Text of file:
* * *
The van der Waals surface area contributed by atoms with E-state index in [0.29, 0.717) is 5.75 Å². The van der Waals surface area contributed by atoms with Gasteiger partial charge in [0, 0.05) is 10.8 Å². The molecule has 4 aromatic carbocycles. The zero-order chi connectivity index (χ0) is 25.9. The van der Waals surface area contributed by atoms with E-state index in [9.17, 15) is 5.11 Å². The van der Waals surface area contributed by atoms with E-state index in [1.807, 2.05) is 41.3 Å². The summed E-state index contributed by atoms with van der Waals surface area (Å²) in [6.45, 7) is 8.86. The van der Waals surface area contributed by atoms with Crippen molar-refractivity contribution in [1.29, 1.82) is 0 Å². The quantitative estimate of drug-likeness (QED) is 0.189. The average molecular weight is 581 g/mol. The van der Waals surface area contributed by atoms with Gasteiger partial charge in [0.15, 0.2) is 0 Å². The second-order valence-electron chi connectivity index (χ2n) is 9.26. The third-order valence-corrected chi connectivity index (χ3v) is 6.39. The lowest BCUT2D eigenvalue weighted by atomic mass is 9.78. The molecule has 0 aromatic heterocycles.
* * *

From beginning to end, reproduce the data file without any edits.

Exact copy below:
The van der Waals surface area contributed by atoms with E-state index in [0.29, 0.717) is 5.75 Å². The van der Waals surface area contributed by atoms with Gasteiger partial charge in [0, 0.05) is 10.8 Å². The molecule has 4 aromatic carbocycles. The zero-order chi connectivity index (χ0) is 25.9. The van der Waals surface area contributed by atoms with E-state index in [9.17, 15) is 5.11 Å². The van der Waals surface area contributed by atoms with E-state index in [1.807, 2.05) is 41.3 Å². The summed E-state index contributed by atoms with van der Waals surface area (Å²) in [6.45, 7) is 8.86. The van der Waals surface area contributed by atoms with Crippen molar-refractivity contribution in [1.29, 1.82) is 0 Å². The quantitative estimate of drug-likeness (QED) is 0.189. The average molecular weight is 581 g/mol. The van der Waals surface area contributed by atoms with Gasteiger partial charge in [0.15, 0.2) is 0 Å². The second-order valence-electron chi connectivity index (χ2n) is 9.26. The third-order valence-corrected chi connectivity index (χ3v) is 6.39. The lowest BCUT2D eigenvalue weighted by atomic mass is 9.78. The molecule has 0 aromatic heterocycles.